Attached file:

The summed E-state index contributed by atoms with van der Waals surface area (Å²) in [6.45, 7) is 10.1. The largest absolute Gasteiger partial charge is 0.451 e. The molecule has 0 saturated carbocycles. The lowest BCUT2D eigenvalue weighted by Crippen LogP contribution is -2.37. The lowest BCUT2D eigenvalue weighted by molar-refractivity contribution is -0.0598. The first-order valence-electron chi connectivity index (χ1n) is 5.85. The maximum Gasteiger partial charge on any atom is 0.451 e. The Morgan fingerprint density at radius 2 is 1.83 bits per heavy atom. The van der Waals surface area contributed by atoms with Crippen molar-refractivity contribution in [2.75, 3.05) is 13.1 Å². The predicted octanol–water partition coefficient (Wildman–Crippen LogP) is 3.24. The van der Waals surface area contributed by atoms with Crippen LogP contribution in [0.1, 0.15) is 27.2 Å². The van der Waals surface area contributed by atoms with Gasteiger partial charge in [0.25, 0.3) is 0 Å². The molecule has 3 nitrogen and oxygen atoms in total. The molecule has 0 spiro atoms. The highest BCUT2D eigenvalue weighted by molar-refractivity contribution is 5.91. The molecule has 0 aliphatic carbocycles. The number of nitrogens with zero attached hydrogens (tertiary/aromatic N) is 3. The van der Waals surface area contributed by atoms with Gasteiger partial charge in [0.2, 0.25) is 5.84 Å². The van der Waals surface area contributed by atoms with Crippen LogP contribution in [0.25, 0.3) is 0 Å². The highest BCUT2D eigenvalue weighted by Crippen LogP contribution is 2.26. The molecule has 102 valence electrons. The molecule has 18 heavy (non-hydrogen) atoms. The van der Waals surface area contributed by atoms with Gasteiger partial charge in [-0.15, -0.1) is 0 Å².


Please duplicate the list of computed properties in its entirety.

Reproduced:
The summed E-state index contributed by atoms with van der Waals surface area (Å²) in [6.45, 7) is 10.1. The largest absolute Gasteiger partial charge is 0.451 e. The molecule has 0 saturated carbocycles. The lowest BCUT2D eigenvalue weighted by Crippen LogP contribution is -2.37. The lowest BCUT2D eigenvalue weighted by molar-refractivity contribution is -0.0598. The first-order valence-electron chi connectivity index (χ1n) is 5.85. The maximum Gasteiger partial charge on any atom is 0.451 e. The Morgan fingerprint density at radius 2 is 1.83 bits per heavy atom. The van der Waals surface area contributed by atoms with Crippen molar-refractivity contribution in [2.75, 3.05) is 13.1 Å². The predicted octanol–water partition coefficient (Wildman–Crippen LogP) is 3.24. The van der Waals surface area contributed by atoms with Crippen LogP contribution in [0.1, 0.15) is 27.2 Å². The van der Waals surface area contributed by atoms with Gasteiger partial charge in [0.25, 0.3) is 0 Å². The molecule has 3 nitrogen and oxygen atoms in total. The molecule has 0 spiro atoms. The highest BCUT2D eigenvalue weighted by molar-refractivity contribution is 5.91. The molecule has 0 aliphatic carbocycles. The number of nitrogens with zero attached hydrogens (tertiary/aromatic N) is 3. The van der Waals surface area contributed by atoms with Gasteiger partial charge in [0.2, 0.25) is 5.84 Å². The van der Waals surface area contributed by atoms with Crippen LogP contribution in [0.25, 0.3) is 0 Å². The highest BCUT2D eigenvalue weighted by Crippen LogP contribution is 2.26. The molecule has 102 valence electrons. The molecule has 18 heavy (non-hydrogen) atoms. The van der Waals surface area contributed by atoms with Gasteiger partial charge in [-0.15, -0.1) is 0 Å².